Wanting to get back to her own work, she applied for a Masters at the RCA. “I wanted to go to London, meet different people and see what was happening there. Dundee is not a big pushy art school, I wanted to meet the pushy kids.” And did you? “Yes, oh my god, they were all ‘Oh, that’s so Slade, that’s so Goldsmiths.’ They all had the same reference points, I didn’t know any of that.”
At the RCA, she says, she was making installations with folded-up paintings. It wasn’t going well. What changed things was a comment by artist and tutor Nigel Rolfe, who picked up a marker pen sketch of a girl eating a banana from the floor of her studio. “He said: ‘That’s your work. Stop doing these weird paintings that you’re folding up, this is your work.’ I said, ‘But that can’t be all it is,’ and he said ‘Yeah, it can.’”
She says she put pressure on herself to intellectualise her work: “Not allowing yourself just to be interested in drawing and painting, thinking there had to be more and you had to attach different kinds of meaning on to it. I was never the most academic of students, and it’s nice to realise that is not always a bad thing, that’s actually going to be a real strength.”
Another tutor, the late Rose Finn-Kelcey, was even more succinct. She looked round McGurn’s RCA studio and said: “You’re clearly a dancer.” “And I wanted to say, no, I’m not, I couldn’t go to a dance class. But I think that physicality, that affected the gesture for sure. And I probably was going out all the time dancing, that was a big part of that period, and I think that directly fed into the work.”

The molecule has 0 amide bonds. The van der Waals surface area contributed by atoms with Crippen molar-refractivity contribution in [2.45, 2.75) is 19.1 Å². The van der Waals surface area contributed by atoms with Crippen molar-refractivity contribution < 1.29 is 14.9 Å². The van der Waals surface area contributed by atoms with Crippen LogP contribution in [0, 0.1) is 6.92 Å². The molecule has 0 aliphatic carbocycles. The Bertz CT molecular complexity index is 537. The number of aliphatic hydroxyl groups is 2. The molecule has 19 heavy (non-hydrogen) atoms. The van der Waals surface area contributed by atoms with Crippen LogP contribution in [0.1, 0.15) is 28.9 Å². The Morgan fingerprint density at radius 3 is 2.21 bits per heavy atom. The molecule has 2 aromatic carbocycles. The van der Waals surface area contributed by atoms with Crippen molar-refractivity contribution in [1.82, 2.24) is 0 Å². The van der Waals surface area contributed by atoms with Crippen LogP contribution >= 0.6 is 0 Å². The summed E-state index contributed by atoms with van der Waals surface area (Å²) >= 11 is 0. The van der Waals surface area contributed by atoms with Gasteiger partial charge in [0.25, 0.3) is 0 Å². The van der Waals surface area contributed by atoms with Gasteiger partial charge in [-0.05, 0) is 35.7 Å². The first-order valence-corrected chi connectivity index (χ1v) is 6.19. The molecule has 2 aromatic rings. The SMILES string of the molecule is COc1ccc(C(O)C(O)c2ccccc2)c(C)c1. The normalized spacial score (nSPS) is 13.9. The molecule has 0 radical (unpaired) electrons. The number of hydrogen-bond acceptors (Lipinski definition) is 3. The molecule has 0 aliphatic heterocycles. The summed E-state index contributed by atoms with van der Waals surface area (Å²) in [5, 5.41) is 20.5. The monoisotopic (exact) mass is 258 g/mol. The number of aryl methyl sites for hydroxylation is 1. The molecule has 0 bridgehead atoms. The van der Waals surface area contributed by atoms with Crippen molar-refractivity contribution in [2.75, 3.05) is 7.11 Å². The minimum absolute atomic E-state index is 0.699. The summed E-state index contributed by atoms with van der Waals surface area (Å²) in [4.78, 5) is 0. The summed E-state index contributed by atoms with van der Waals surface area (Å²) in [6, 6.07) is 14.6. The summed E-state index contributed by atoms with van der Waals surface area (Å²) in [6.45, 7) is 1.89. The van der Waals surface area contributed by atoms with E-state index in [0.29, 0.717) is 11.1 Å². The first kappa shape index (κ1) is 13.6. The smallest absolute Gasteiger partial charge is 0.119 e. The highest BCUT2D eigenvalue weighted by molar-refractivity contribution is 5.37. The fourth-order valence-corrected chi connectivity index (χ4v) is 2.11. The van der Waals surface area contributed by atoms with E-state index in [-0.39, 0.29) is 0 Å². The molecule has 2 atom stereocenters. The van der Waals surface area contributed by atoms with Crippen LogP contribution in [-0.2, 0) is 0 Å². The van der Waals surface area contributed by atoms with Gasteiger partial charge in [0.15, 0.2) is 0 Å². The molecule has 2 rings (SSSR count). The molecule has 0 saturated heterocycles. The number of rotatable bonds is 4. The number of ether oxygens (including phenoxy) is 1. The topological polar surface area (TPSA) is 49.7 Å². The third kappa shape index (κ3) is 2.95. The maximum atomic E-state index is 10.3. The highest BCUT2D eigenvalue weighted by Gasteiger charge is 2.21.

She has talked about her shifting crowds of figures in terms of the urban experience, the strange intimacy of hearing a stranger get into bed in the flat through the wall, the physical sensations of being in a club: heightened emotions, abandon, vulnerability, despair. Her Tate Britain show, Sleepless, explored the sense of being awake while others sleep, both as a party-goer and as the parent of a young baby (her daughter was just a few months old when she made the show).
Making work for Tramway – the first major show of her work in Glasgow – has made her think again about her relationship with her home city. “I was thinking about how I’ve experienced it, the nightlife of it, which feels a bit redundant now because I’ve got a one-year-old. It’s not to say that this is a show about my experience of Glasgow, because I think that’s in all my work, but it’s an important thing for me.”
For Tramway, she is making sculptural pieces with neon for the first time.
“It’s such a fixed thing, neon, but I’ve developed a way of making it have a bit more movement. And it’s going to be January, so it’s likely going to be miserable weather and dark, so the beads of rain outside will pick up all those neon lights.”
Although her style is recognisable, one could say to a winning degree, McGurn is still experimenting, finding new strings to her bow. For Glasgow International, she will make work for Kelvingrove Museum, for a balcony space which doesn’t have white walls she can paint on. She smiles and says the show is “in the experimental phase.”
It’s too early to talk about it, but that doesn’t mean nothing’s happening, just like working intuitively doesn’t mean there is an absence of thought. “It’s to do with thinking at the right times, and not thinking at the right times. If I think too much while I’m painting, it’ll be rubbish. The first time I did it, I projected and drew on the projection, and it was awful. I need to be able to do it [freely], it’s really physical, you know, it uses your whole body, and a big car sponge.
“But it’s a mix of conscious and subconscious, it’s about looking as well. There’s a lot of thought.” She breaks off. “It’s difficult to articulate, that’s probably why I have to paint it.”
France-Lise McGurn: In Emotia is at Tramway, Glasgow, from 18 January until 22 March